About the Biomonitoring Data: MNPH Data Access -- MN Dept. of Health
About the biomonitoring data
This page provides general information about chemicals in people and measures developed by the Minnesota Environmental Public Health Tracking (MN EPHT) Program. For more information about these data, contact MNPH Data Access.
- The median and upper percentiles of blood or urine levels in a representative sample of the U.S. population.
- Data broken down by age, race/ethnicity, sex, and year.
- A geometric mean provides a better estimate of central tendency for data that are distributed with a "long tail" at the upper end of the distribution, which is very common in the measurement of environmental chemicals in blood or urine.
- Track trends in exposure to chemicals over time.
- Show exposure levels that may be harmful to health.
- Learn which groups of people are more highly exposed than others.
- Target highly exposed or vulnerable groups for policies or programs to reduce exposures.
- Evaluate whether exposure reduction efforts were effective.
- Identify communities with high exposures that are not seen in national data.
- The specific sources of exposure to the chemical being measured.
- Finding a chemical in blood or urine does not mean the exposure causes a health effect; it only tells us that a person was exposed to the chemical. Looking at biomonitoring data and health effects studies together can help us determine levels of chemical exposures that cause health effects.
- For mercury, enough research on possible health effects has been done that public health scientists have determined a reference for safe and unsafe levels in blood.
- For PFAS, the United States Environmental Protection Agency (US EPA) recently released draft scientific review documents regarding the health effects of exposure to perfluorooctanoic acid (PFOA) and perfluorooctane sulfonic acid (PFOS).
- The U.S. Centers for Disease Control and Prevention's National Biomonitoring Program measures chemicals in the blood and urine of a representative sample of the U.S. population through the National Health and Nutrition Examination Survey (NHANES). NHANES is an ongoing survey of the U.S. population.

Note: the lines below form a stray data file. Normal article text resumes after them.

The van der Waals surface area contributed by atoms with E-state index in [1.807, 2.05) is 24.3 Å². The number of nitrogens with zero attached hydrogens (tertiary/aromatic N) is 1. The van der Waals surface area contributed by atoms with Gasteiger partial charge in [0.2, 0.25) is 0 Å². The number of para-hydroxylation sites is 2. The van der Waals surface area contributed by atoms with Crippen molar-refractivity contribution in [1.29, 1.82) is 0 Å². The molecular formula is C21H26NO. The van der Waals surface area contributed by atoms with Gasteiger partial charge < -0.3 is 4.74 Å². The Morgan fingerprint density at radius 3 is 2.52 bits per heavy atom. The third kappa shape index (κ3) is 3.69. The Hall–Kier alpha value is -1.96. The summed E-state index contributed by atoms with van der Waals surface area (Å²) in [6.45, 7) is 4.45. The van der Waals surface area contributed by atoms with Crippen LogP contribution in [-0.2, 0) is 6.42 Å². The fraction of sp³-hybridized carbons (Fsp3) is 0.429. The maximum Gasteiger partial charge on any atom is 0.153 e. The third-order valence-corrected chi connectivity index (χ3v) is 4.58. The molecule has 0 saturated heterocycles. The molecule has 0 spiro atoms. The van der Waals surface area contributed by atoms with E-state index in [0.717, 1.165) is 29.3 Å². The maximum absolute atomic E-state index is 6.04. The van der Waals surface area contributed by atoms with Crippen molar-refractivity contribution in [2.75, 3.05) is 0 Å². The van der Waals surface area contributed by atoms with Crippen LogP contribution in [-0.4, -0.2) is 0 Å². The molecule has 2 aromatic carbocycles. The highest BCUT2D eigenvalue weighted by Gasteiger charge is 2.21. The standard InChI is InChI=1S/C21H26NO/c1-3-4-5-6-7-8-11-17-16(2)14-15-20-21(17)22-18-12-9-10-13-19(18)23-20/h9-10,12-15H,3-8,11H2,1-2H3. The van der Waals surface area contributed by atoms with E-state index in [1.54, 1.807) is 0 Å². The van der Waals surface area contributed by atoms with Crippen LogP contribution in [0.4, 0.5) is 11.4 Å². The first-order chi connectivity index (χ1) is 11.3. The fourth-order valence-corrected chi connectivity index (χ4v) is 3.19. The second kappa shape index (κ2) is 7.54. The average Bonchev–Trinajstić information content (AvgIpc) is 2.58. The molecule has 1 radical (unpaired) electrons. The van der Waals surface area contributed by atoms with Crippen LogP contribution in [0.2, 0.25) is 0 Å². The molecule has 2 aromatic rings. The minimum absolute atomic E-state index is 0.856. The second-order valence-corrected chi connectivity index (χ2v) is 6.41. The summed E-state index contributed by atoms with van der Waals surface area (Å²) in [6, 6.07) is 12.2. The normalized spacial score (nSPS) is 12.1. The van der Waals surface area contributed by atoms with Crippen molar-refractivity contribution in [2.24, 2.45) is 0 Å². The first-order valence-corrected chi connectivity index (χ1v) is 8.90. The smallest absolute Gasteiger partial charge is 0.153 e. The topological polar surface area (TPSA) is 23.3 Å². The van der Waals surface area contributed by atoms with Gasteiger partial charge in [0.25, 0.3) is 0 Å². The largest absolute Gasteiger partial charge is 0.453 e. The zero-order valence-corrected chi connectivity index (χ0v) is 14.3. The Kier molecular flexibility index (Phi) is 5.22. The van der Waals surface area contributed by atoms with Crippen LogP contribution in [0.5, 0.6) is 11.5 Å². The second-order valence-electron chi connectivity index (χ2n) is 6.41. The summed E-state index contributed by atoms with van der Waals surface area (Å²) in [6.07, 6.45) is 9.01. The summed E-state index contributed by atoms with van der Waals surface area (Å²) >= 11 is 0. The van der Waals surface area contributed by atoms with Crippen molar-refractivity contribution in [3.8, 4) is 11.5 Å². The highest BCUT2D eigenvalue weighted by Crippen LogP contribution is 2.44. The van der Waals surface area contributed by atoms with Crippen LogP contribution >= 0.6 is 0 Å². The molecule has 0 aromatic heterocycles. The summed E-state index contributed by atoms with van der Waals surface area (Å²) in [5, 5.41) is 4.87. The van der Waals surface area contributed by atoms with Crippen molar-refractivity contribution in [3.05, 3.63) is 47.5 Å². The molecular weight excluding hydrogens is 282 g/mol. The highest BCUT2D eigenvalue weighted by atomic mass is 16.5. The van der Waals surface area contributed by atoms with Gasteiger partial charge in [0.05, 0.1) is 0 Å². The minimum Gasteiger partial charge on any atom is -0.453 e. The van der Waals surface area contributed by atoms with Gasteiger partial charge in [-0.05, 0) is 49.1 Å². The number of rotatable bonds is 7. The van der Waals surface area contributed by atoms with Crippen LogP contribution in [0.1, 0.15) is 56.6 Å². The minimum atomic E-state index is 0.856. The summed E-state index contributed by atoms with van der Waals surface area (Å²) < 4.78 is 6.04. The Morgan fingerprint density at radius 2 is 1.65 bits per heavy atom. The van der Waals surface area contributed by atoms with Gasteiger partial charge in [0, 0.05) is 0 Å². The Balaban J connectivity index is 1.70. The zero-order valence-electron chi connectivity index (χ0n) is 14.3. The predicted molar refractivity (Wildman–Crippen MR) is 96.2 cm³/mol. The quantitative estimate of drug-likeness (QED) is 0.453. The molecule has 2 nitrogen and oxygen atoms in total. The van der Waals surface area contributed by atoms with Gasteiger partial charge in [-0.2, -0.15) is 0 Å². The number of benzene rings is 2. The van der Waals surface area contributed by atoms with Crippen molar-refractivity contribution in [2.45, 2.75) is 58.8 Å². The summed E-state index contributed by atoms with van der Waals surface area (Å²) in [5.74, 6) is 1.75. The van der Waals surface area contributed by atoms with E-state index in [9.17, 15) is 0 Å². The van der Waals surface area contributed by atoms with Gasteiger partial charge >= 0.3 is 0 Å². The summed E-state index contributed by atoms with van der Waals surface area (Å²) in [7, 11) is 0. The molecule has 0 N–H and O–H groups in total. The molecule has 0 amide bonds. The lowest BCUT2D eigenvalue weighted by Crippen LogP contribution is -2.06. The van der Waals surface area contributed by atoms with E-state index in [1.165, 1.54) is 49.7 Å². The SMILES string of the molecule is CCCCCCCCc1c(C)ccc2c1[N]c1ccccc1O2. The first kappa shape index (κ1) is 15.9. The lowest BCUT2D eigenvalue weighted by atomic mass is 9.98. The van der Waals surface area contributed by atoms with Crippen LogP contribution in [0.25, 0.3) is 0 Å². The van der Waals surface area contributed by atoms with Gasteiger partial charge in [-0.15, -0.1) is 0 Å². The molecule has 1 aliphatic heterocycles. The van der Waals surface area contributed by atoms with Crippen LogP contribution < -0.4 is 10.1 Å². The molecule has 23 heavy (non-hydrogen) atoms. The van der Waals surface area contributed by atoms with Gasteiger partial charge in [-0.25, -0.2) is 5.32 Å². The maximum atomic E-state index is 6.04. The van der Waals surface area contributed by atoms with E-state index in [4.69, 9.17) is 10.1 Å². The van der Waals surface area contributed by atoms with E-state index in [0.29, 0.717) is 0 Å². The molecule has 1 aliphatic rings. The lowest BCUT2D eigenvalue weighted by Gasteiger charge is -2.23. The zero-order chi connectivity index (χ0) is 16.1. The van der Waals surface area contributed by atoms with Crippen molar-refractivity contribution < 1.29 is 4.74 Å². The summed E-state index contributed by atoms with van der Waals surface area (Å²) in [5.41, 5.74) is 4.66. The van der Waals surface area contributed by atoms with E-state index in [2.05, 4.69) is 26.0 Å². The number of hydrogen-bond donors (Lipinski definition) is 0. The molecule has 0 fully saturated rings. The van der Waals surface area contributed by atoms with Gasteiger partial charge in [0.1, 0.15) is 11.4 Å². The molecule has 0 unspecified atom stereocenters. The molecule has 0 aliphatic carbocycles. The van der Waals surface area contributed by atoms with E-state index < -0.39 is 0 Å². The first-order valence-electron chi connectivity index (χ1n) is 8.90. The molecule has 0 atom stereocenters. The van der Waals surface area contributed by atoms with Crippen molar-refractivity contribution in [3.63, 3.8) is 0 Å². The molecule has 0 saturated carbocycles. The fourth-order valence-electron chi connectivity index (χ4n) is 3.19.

- Data are made publicly available in two-year cycles, and can be found on the CDC's National Report on Human Exposure to Environmental Chemicals web page.
- Some of the data shown are from peer-reviewed published papers that used NHANES data or from Morbidity and Mortality Weekly Reports from the CDC. Links to the sources of data are provided on the charts page.
- Minnesota-specific PFAS biomonitoring data were collected as part of a series of studies by the Minnesota Department of Health. More information can be found on the PFAS Biomonitoring in the East Metro web page.
- Chemicals are usually measured in blood and urine as the mass of the chemical (such as a microgram (mcg), or one-millionth of a gram) per volume (such as a liter (L)) of blood or urine. The units most commonly seen are mcg/L.
- A single urine or blood measurement may not reflect a person's ongoing exposure, particularly for chemicals cleared quickly from the body.
- Many factors such as genetics, diet, and biological characteristics can influence how an individual metabolizes and clears a chemical from the body, and thus their urine and blood levels.
- National biomonitoring data from NHANES do not necessarily reflect chemical levels and trends in exposure among Minnesota residents. There may be reasons why exposures are different at the state or local level, including localized sources of pollution, climate patterns, and differences in lifestyle factors such as diet.
- The CDC's National Report on Human Exposure to Environmental Chemicals web page provides a recent full report with information on data sources, analysis, and interpretation. The most up-to-date NHANES data for this report can be found in the 2015 updated tables.
- The NHANES web site has a large amount of useful technical information on the larger NHANES survey, including what data are collected, how they are collected, and how they can be accessed and used.
- Information about the Minnesota Biomonitoring Program and the state data collected can be found at Minnesota Biomonitoring: Chemicals in People